The fascinating story of how New Zealand’s eccentric parrot was saved from extinction.
In Kakapo – Rescued from the brink of extinction, Alison Ballance captures the passion of the relatively small number of brave, altruistic scientists and wildlife advocates, who set about trying tounderstand, and save from extinction, possibly the world’s most endearing bird. She describes howbiologists struggled to increase the kakapo numbers when the bird was poised on the edge of the precipice of extinction, and the path to understanding the crucial link between kakapo reproductionand levels of nutrition is told with clarity and humour. Along the way, each bird becomes a characterin his or her saga, so the reader rejoices with the hatching of every egg and is saddened by thepassing of every old kakapo. This book is also a tribute to the life and work of the late Don Merton,an innovative field biologist who showed us that, with hard work and imagination, miracles canhappen. Alongside illustrations that reflect a great sense of image developed during her work as afilmmaker, Alison’s stories describe cutting edge science in the wilderness, in a style that makes thebook engrossing reading–and a pleasure to simply dip into or leaf through as well.
The complete story of the quest to understand the Earth’s magnetism – from the fascination of ancient Greeks with magnestised rocks to the astonishing modern discoveries that finally revealed the truth.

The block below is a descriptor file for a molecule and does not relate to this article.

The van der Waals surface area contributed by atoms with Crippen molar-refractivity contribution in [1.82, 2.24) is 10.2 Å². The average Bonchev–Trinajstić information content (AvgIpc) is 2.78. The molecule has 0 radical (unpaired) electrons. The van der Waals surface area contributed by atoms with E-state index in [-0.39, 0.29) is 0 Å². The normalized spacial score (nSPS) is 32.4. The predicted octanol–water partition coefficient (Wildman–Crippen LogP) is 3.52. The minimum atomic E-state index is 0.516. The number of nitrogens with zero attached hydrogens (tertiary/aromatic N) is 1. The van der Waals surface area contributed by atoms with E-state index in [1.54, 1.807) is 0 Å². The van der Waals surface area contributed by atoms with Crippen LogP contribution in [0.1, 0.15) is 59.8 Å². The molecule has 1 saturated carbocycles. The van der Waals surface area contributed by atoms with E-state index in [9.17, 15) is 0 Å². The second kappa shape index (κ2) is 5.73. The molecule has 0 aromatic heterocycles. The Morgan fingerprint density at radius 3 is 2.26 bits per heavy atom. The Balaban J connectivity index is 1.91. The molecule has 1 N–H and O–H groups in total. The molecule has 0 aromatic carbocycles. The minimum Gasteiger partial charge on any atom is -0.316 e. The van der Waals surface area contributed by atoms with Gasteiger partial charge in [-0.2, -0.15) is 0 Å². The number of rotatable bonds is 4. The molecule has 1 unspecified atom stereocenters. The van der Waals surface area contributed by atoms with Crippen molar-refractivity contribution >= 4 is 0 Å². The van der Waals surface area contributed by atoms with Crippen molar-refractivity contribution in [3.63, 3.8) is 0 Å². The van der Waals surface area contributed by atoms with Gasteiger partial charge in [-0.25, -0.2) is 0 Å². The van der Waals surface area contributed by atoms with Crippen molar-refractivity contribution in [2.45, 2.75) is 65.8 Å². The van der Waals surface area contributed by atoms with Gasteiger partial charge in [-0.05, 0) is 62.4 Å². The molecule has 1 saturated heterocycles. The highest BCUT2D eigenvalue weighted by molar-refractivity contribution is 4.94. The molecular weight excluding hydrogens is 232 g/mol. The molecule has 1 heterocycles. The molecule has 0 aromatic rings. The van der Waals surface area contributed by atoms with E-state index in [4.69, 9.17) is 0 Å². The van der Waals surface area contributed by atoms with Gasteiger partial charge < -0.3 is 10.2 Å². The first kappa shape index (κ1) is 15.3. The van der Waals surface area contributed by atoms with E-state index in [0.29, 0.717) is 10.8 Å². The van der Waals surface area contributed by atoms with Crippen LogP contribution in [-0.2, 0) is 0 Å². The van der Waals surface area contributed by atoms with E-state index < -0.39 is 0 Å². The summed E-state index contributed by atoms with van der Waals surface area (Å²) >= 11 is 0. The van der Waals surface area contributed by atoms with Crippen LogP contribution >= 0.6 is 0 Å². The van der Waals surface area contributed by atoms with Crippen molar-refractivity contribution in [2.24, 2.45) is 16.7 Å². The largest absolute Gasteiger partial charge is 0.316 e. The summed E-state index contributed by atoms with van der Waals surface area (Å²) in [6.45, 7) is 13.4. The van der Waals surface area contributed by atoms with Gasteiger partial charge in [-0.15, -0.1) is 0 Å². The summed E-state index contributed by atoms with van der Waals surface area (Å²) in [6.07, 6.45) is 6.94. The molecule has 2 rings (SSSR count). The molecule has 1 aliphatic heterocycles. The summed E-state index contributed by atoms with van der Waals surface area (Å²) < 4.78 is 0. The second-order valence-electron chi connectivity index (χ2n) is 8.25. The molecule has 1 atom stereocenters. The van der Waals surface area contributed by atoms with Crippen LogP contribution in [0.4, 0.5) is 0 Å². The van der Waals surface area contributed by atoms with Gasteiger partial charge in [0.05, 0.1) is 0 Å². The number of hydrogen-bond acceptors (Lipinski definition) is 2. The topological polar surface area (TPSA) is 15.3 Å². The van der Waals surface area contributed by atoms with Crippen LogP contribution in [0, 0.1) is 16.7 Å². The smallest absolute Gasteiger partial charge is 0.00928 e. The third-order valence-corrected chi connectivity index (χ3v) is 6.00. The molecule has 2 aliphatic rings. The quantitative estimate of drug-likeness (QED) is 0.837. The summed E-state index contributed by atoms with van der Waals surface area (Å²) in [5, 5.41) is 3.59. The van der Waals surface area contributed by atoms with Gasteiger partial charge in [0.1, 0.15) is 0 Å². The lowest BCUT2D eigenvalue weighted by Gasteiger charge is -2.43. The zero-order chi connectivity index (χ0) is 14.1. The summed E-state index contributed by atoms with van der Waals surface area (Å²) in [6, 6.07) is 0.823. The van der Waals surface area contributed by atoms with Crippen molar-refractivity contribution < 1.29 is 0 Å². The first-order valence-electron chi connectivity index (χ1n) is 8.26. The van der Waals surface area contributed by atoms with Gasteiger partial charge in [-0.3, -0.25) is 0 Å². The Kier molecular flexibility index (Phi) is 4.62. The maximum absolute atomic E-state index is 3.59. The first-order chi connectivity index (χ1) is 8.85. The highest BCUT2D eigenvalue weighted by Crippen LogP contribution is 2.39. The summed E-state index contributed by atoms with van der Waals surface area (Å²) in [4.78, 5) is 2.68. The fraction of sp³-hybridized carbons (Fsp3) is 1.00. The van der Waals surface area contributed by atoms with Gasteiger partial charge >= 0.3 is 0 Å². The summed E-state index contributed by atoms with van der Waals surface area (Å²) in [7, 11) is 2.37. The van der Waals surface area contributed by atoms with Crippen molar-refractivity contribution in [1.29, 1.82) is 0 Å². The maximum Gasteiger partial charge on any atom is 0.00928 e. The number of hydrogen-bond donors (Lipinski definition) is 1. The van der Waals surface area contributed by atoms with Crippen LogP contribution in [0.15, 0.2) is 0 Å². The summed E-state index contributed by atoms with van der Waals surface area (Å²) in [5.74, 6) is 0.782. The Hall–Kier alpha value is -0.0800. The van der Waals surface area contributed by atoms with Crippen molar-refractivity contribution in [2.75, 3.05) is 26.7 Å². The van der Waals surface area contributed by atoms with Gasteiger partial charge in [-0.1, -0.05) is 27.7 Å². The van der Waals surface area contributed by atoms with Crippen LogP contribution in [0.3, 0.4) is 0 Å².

In North Pole, South Pole, Gillian Turner conveys her passion for a subject many of us take a little for granted. The author not only delves into the causes of the earth’s magnetism but provides a fascinating, compelling narrative of the centuries-long mystery and the many attempts to solve it. Turner takes a difficult subject, makes it accessible, and provides a fascinating backstage glimpse into how science works and the obstacles it has to overcome.
Over 18 months, writer/researcher John McCrystal and economist Gareth Morgan sifted through the arguments and counter-arguments to draw a verdict from the weight of evidence on climate change.
In Poles Apart, Gareth Morgan and John McCrystal carefully wade through and unpack the complicated science of climate change, offering an educated layperson’s perspective on the public arguments that surround it. In doing so, they provide not just information about the science but an unusual insight into the challenges faced by the scientific process and the interpretation of results. Withholding a “verdict” as they develop and weigh the evidence, the authors offer a compelling read about an issue of global importance.
The definition of popular science books, for the purpose of this prize, is: books about science which do not require a specialist knowledge in the subject of the book in order to be read, enjoyed and understood.”
Reference and children’s books, and books which are essentially illustrative, will not be eligible for the prize, but the judges will accept books of fiction, poetry or drama, provided the central focus is on science.
- Professor Michael Corballis, The University of Auckland
- Professor Jean Fleming, University of Otago
- Dr Bryan Walpert, Massey University
Information about the winner and shortlisted entries for the 2009 Royal Society of New Zealand Science Book Prize can be found here.